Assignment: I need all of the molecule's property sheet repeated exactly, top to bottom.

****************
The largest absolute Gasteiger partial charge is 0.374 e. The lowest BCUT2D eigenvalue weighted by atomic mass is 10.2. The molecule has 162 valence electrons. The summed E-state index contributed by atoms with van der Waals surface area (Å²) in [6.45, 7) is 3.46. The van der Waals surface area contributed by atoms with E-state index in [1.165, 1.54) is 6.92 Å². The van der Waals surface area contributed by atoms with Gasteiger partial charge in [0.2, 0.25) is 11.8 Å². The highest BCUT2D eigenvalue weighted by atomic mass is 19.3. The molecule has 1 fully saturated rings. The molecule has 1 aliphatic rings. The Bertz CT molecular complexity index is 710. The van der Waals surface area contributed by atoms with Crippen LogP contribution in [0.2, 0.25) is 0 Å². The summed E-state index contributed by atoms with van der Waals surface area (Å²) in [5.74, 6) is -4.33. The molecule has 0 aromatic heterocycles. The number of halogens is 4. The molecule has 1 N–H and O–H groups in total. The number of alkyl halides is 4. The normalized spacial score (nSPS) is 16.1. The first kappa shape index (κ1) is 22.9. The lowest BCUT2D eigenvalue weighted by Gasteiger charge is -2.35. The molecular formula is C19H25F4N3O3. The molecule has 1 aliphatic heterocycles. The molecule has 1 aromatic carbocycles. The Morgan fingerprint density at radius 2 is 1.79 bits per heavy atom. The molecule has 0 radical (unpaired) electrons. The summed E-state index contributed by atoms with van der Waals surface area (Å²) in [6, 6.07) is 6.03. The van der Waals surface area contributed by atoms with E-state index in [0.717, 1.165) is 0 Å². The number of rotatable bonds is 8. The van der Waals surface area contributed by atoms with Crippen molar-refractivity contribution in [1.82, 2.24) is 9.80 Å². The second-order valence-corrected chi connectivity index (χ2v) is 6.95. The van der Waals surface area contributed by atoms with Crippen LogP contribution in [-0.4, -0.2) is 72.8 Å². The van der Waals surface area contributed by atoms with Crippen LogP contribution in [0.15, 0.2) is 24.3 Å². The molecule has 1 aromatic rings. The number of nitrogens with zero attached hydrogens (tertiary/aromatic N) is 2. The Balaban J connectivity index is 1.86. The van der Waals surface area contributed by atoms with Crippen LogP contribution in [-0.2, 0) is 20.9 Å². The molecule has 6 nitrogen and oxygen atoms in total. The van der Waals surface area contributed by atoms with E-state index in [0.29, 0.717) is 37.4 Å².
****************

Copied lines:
The largest absolute Gasteiger partial charge is 0.374 e. The lowest BCUT2D eigenvalue weighted by atomic mass is 10.2. The molecule has 162 valence electrons. The summed E-state index contributed by atoms with van der Waals surface area (Å²) in [6.45, 7) is 3.46. The van der Waals surface area contributed by atoms with E-state index in [1.165, 1.54) is 6.92 Å². The van der Waals surface area contributed by atoms with Gasteiger partial charge in [0.2, 0.25) is 11.8 Å². The highest BCUT2D eigenvalue weighted by atomic mass is 19.3. The molecule has 1 fully saturated rings. The molecule has 1 aliphatic rings. The Bertz CT molecular complexity index is 710. The van der Waals surface area contributed by atoms with Crippen LogP contribution in [0.2, 0.25) is 0 Å². The summed E-state index contributed by atoms with van der Waals surface area (Å²) in [5.74, 6) is -4.33. The molecule has 0 aromatic heterocycles. The number of halogens is 4. The molecule has 1 N–H and O–H groups in total. The number of alkyl halides is 4. The normalized spacial score (nSPS) is 16.1. The first kappa shape index (κ1) is 22.9. The lowest BCUT2D eigenvalue weighted by Gasteiger charge is -2.35. The molecular formula is C19H25F4N3O3. The molecule has 1 aliphatic heterocycles. The molecule has 1 aromatic carbocycles. The Morgan fingerprint density at radius 2 is 1.79 bits per heavy atom. The molecule has 0 radical (unpaired) electrons. The summed E-state index contributed by atoms with van der Waals surface area (Å²) in [6, 6.07) is 6.03. The van der Waals surface area contributed by atoms with E-state index in [0.717, 1.165) is 0 Å². The number of rotatable bonds is 8. The van der Waals surface area contributed by atoms with Crippen molar-refractivity contribution in [1.82, 2.24) is 9.80 Å². The second-order valence-corrected chi connectivity index (χ2v) is 6.95. The van der Waals surface area contributed by atoms with Crippen LogP contribution in [-0.4, -0.2) is 72.8 Å². The van der Waals surface area contributed by atoms with Crippen LogP contribution in [0.15, 0.2) is 24.3 Å². The molecule has 1 aromatic rings. The number of nitrogens with zero attached hydrogens (tertiary/aromatic N) is 2. The Balaban J connectivity index is 1.86. The van der Waals surface area contributed by atoms with Crippen LogP contribution in [-0.2, 0) is 20.9 Å². The molecule has 6 nitrogen and oxygen atoms in total. The van der Waals surface area contributed by atoms with E-state index in [0.29, 0.717) is 37.4 Å².